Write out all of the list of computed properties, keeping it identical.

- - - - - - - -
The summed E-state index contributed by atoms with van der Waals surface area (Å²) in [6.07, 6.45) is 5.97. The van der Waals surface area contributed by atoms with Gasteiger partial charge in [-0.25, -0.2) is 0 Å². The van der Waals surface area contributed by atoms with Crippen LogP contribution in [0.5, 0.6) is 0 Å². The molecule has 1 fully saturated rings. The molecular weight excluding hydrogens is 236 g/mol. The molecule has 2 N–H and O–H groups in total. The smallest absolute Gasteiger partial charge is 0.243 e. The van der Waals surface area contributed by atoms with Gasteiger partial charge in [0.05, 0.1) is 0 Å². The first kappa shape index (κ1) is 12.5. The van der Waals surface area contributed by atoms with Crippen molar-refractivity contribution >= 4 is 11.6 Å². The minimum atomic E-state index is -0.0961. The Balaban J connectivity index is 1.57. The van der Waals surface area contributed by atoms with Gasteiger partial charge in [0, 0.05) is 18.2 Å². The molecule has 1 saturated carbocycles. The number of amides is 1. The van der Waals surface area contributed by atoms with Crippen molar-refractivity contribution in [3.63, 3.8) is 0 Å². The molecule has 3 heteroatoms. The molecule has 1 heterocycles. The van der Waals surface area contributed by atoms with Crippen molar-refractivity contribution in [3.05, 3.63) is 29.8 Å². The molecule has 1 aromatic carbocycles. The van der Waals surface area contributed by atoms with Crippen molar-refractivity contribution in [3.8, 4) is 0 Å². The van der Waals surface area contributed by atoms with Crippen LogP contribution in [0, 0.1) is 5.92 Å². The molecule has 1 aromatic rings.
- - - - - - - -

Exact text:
The summed E-state index contributed by atoms with van der Waals surface area (Å²) in [6.07, 6.45) is 5.97. The van der Waals surface area contributed by atoms with Gasteiger partial charge in [-0.25, -0.2) is 0 Å². The van der Waals surface area contributed by atoms with Crippen LogP contribution in [0.5, 0.6) is 0 Å². The molecule has 1 fully saturated rings. The molecular weight excluding hydrogens is 236 g/mol. The molecule has 2 N–H and O–H groups in total. The smallest absolute Gasteiger partial charge is 0.243 e. The van der Waals surface area contributed by atoms with Gasteiger partial charge in [0.05, 0.1) is 0 Å². The first kappa shape index (κ1) is 12.5. The van der Waals surface area contributed by atoms with Crippen molar-refractivity contribution >= 4 is 11.6 Å². The minimum atomic E-state index is -0.0961. The Balaban J connectivity index is 1.57. The van der Waals surface area contributed by atoms with Gasteiger partial charge in [0, 0.05) is 18.2 Å². The molecule has 1 saturated carbocycles. The number of amides is 1. The van der Waals surface area contributed by atoms with Crippen molar-refractivity contribution in [3.63, 3.8) is 0 Å². The molecule has 3 heteroatoms. The molecule has 1 heterocycles. The van der Waals surface area contributed by atoms with Crippen molar-refractivity contribution in [3.05, 3.63) is 29.8 Å². The molecule has 1 aromatic carbocycles. The van der Waals surface area contributed by atoms with Crippen molar-refractivity contribution in [3.8, 4) is 0 Å². The van der Waals surface area contributed by atoms with Crippen LogP contribution in [0, 0.1) is 5.92 Å². The molecule has 1 aromatic rings.